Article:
With the airport tax coming up for a parishwide vote in about a week, the Broussard City Council and its mayor have come out in support of the proposal.
Protesters rallied peacefully in several Louisiana cities in the wake of the Missouri grand jury decision not to indict a police officer in the fatal shooting of Michal Brown.
Three bedroom in Port Barre or two bedroom in Opelousas
The U.S. rep billed LSU for work allegedly performed on the same days Congress voted on major legislation and held important committee hearings on energy and the ACA.
“I am only getting a little nervous about two projects — the proposed Sasol GTL facility [not the new ethylene plant] and the proposed G2X facility — both in Lake Charles. They need a hefty difference between oil and natural gas prices to make sense.”
Abysmally low participation by the public has prompted the council to scuttle the 2014 survey with plans to simplify it and try again next year.
The village now says the ordinance will likely be overturned and authorities will more vigorously enforce existing leash laws.
Lower oil prices also might slow the growth of oil production in parts of the U.S., Canada and elsewhere because it will no longer be so profitable.
Bill Cassidy cast an early ballot Tuesday, seeking to draw renewed attention to a race that has fallen off newspaper front pages and away from people's minds as they plan holiday meals and shopping schedules.
A Lafayette woman faces up to 20 years in prison for running up more than $1 million in unauthorized charges to her company credit card.
Signs that our state’s banking industry is undergoing a downsizing in 2014 were further confirmed today with the FDIC’s latest figures showing a third straight quarter in which Louisiana lost more banks and earned less money.
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State police say a 47-year-old Lafayette man, who collected more than $83,000 in disability benefits, is accused of operating two businesses out of his home at a time when he claimed he had no income.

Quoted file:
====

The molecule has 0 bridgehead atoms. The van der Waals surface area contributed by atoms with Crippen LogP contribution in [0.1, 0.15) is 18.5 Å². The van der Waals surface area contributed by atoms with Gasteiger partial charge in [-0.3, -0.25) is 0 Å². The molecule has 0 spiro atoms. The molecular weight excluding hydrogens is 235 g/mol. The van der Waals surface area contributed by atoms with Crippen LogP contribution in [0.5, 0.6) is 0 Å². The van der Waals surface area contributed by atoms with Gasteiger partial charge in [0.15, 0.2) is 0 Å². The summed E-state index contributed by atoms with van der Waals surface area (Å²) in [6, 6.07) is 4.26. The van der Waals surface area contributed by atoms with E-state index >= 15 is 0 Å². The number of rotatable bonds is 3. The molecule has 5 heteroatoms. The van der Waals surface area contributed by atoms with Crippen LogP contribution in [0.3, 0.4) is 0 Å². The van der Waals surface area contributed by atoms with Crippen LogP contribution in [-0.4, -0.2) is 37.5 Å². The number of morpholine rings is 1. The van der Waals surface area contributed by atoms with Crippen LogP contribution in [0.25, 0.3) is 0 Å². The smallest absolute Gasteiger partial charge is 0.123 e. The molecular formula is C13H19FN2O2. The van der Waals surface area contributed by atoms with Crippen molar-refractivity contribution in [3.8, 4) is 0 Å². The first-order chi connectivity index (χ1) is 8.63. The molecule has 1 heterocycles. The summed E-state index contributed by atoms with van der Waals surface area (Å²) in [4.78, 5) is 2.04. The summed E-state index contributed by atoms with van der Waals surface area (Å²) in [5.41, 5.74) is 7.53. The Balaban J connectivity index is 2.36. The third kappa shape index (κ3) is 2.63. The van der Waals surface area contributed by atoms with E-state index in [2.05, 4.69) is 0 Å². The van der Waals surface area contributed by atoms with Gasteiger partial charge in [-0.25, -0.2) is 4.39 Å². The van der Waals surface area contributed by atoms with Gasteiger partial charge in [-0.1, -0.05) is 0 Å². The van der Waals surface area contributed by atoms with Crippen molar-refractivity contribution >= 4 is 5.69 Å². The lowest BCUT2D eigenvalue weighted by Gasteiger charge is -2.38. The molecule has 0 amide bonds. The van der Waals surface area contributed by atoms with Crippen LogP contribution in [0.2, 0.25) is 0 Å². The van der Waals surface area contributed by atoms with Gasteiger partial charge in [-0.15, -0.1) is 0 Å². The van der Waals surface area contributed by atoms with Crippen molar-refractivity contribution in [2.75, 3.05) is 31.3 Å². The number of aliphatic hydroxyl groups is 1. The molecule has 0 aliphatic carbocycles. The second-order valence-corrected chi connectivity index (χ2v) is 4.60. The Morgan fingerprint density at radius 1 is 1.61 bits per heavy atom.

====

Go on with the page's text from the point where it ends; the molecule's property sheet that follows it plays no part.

Battered all night by Baltimore's relentless pass rush, Drew Brees could feel his protection collapsing and Terrell Suggs getting ahold of him as he urgently unloaded a pass to the right flat toward tight end Jimmy Graham.
After a convincing defeat at the polls on Nov. 4, Earl “Nickey” Picard has decided to let bygones be bygones with his former right-hand man Brian Pope, announcing his support for his former employee’s runoff bid to become Lafayette’s next city marshal.
Saturday the athletic department did everything possible to ensure the 2014 Ragin’ Cajun seniors remembered fondly their last home game. Rain and lightning never arrived but turbulence did in the form of the Appalachian State Mountaineers.
Even stranger than the Republican Party’s decision to hold a “unity rally” earlier this month for Congressman Bill Cassidy in a Baton Rouge bar, Huey’s Bar, was the fact that the establishment was named after Louisiana’s most famous Democrat.
Bar Code is not a gay bar.
After failing to pass a medical marijuana bill last year, state Sen. Fred Mills, R-Parks, is telling supporters he will return in 2015 with legislation that focuses on different applications like oils and pills.
Voters, obviously, are not yet tuned into the 2015 ballot, despite the intriguing races it will host.